Image segmentation is an important process in computer vision, unlocking higher level tasks such as understanding the progress of a disease from a CT image. Previous studies have trained AI to segment imagery automatically, with most work focused on segmenting medical images, such as CT scans of the human liver.

 

However, there is a significant difference between conventional CT scans and the volumetric scans captured by this technology (PPC-SRμCT). Methods for segmenting the latter are comparatively primitive, requiring an expert to manually segment the virtual specimen to separate different parts and materials.

 

The University of Malta researchers developed a tool to automatically segment volumetric images, aiming to drastically reduce the effort involved from weeks of effort, even for small remains, to a matter of hours. They used manually segmented samples from previous work to train and tune their machine learning model.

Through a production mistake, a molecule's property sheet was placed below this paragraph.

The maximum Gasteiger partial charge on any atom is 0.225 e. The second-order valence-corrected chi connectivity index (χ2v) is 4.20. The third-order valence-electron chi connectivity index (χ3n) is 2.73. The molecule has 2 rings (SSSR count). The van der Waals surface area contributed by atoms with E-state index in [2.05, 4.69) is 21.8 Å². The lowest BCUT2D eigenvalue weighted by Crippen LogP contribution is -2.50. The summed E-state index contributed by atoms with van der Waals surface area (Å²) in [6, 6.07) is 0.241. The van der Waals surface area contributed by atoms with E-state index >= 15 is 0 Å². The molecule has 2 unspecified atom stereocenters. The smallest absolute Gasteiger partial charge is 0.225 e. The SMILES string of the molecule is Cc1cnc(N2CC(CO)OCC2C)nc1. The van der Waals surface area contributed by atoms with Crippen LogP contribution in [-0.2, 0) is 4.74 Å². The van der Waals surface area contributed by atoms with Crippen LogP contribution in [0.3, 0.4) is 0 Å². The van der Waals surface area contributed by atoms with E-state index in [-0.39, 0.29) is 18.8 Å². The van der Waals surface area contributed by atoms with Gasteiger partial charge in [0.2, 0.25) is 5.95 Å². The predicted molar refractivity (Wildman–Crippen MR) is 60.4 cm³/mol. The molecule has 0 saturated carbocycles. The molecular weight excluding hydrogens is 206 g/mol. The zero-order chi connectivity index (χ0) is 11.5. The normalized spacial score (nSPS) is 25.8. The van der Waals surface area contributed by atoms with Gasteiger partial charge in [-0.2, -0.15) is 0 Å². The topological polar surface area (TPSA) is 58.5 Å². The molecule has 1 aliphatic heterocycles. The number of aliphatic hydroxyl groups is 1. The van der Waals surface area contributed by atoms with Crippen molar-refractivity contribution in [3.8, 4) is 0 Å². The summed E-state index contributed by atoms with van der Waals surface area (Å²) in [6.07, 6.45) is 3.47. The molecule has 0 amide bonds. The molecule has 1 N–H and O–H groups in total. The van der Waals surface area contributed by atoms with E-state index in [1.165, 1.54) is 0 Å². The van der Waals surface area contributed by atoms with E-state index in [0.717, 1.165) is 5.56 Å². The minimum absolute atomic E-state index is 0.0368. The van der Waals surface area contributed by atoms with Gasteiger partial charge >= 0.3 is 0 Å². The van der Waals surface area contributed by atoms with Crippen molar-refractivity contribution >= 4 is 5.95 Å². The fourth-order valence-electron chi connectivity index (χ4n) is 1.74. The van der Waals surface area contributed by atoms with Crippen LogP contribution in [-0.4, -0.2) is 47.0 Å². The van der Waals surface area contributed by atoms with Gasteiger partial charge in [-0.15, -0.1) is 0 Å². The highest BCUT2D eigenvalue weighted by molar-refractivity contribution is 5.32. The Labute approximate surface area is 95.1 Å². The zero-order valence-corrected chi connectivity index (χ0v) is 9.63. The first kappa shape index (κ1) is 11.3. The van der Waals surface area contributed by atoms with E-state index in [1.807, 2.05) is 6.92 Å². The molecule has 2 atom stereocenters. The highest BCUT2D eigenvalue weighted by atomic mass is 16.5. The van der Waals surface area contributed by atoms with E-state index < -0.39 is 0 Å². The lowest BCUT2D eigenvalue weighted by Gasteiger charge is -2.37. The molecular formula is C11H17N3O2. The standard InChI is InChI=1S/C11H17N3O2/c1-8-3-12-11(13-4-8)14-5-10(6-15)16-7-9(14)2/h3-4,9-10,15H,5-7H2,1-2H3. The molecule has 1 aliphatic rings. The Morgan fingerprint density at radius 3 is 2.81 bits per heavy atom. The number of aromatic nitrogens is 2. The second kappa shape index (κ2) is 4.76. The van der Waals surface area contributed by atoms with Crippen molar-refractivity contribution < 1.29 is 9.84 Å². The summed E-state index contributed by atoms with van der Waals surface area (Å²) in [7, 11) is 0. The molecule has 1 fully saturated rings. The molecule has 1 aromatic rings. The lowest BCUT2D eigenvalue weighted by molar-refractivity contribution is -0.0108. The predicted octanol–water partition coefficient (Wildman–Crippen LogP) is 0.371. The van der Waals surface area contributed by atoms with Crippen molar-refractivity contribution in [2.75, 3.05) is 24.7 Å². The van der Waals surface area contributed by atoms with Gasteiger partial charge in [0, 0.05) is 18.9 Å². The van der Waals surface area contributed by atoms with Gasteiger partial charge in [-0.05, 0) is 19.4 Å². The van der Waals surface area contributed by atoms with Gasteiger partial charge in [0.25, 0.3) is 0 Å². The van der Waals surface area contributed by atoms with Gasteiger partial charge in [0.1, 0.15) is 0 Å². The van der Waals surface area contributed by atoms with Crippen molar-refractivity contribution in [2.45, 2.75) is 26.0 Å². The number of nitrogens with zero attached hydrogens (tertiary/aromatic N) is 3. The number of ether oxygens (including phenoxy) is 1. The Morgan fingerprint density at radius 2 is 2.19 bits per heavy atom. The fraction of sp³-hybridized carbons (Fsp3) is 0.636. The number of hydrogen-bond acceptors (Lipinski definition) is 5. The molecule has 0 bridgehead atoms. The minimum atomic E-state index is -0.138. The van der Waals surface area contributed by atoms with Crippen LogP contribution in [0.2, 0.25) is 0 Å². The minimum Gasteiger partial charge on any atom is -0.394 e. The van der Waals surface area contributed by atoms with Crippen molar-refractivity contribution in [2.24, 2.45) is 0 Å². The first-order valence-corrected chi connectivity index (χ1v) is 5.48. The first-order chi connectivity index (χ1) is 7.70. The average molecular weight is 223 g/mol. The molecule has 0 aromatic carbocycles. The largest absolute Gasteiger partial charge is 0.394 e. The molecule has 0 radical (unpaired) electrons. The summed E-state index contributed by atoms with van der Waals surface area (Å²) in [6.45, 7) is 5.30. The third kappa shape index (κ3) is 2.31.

For a set of four specimens of Ancient Egyptian animal mummies, they achieved an overall accuracy of 94 to 98 per cent when compared with manually segmented slices, approaching the off-the-shelf commercial software harnessing deep learning (97 to 99 per cent) at much lower complexity.

 

A qualitative analysis of the segmented output demonstrated that their results were close in terms of usability, to those from deep learning, justifying the use of these techniques.

 

And that’s it for this week.  

Ancient Egypt News will be back early 2022.  

 

 

This weekly round-up is sourced from public sites on the internet and do not necessarily reflect the views of GnT Tours. Please feel free to contact us regarding these and any other stories posted here.